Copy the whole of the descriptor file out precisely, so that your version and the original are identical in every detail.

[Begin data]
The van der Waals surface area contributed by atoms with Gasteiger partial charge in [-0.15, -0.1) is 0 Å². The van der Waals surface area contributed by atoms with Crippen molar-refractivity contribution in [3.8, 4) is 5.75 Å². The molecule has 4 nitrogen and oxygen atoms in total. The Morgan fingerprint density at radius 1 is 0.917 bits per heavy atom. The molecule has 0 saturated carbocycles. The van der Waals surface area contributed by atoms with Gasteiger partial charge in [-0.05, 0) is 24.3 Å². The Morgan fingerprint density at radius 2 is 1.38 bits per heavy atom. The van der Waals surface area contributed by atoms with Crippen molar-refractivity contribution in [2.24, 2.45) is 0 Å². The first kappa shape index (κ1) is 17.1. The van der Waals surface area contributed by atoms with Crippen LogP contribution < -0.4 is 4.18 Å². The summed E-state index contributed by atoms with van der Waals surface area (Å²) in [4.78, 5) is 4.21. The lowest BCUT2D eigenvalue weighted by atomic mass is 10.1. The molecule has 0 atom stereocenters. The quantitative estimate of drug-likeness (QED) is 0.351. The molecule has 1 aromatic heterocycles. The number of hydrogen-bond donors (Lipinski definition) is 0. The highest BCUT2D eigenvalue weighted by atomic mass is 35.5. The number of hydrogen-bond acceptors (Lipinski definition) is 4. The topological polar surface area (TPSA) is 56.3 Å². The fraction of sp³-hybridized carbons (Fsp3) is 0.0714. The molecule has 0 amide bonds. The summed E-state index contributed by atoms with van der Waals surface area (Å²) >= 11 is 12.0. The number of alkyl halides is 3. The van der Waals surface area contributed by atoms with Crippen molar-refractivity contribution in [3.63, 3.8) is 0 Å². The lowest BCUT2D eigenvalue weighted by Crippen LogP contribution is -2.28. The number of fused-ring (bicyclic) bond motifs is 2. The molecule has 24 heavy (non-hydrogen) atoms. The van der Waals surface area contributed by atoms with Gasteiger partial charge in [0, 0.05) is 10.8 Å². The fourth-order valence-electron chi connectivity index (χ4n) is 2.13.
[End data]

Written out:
The van der Waals surface area contributed by atoms with Gasteiger partial charge in [-0.15, -0.1) is 0 Å². The van der Waals surface area contributed by atoms with Crippen molar-refractivity contribution in [3.8, 4) is 5.75 Å². The molecule has 4 nitrogen and oxygen atoms in total. The Morgan fingerprint density at radius 1 is 0.917 bits per heavy atom. The molecule has 0 saturated carbocycles. The van der Waals surface area contributed by atoms with Gasteiger partial charge in [-0.05, 0) is 24.3 Å². The Morgan fingerprint density at radius 2 is 1.38 bits per heavy atom. The van der Waals surface area contributed by atoms with Crippen molar-refractivity contribution in [2.24, 2.45) is 0 Å². The first kappa shape index (κ1) is 17.1. The van der Waals surface area contributed by atoms with Crippen LogP contribution < -0.4 is 4.18 Å². The summed E-state index contributed by atoms with van der Waals surface area (Å²) in [4.78, 5) is 4.21. The lowest BCUT2D eigenvalue weighted by atomic mass is 10.1. The molecule has 0 atom stereocenters. The quantitative estimate of drug-likeness (QED) is 0.351. The molecule has 1 aromatic heterocycles. The number of hydrogen-bond donors (Lipinski definition) is 0. The highest BCUT2D eigenvalue weighted by atomic mass is 35.5. The number of hydrogen-bond acceptors (Lipinski definition) is 4. The topological polar surface area (TPSA) is 56.3 Å². The fraction of sp³-hybridized carbons (Fsp3) is 0.0714. The molecule has 0 amide bonds. The summed E-state index contributed by atoms with van der Waals surface area (Å²) >= 11 is 12.0. The number of alkyl halides is 3. The van der Waals surface area contributed by atoms with Crippen molar-refractivity contribution in [3.63, 3.8) is 0 Å². The lowest BCUT2D eigenvalue weighted by Crippen LogP contribution is -2.28. The number of fused-ring (bicyclic) bond motifs is 2. The molecule has 24 heavy (non-hydrogen) atoms. The van der Waals surface area contributed by atoms with Gasteiger partial charge in [0, 0.05) is 10.8 Å². The fourth-order valence-electron chi connectivity index (χ4n) is 2.13.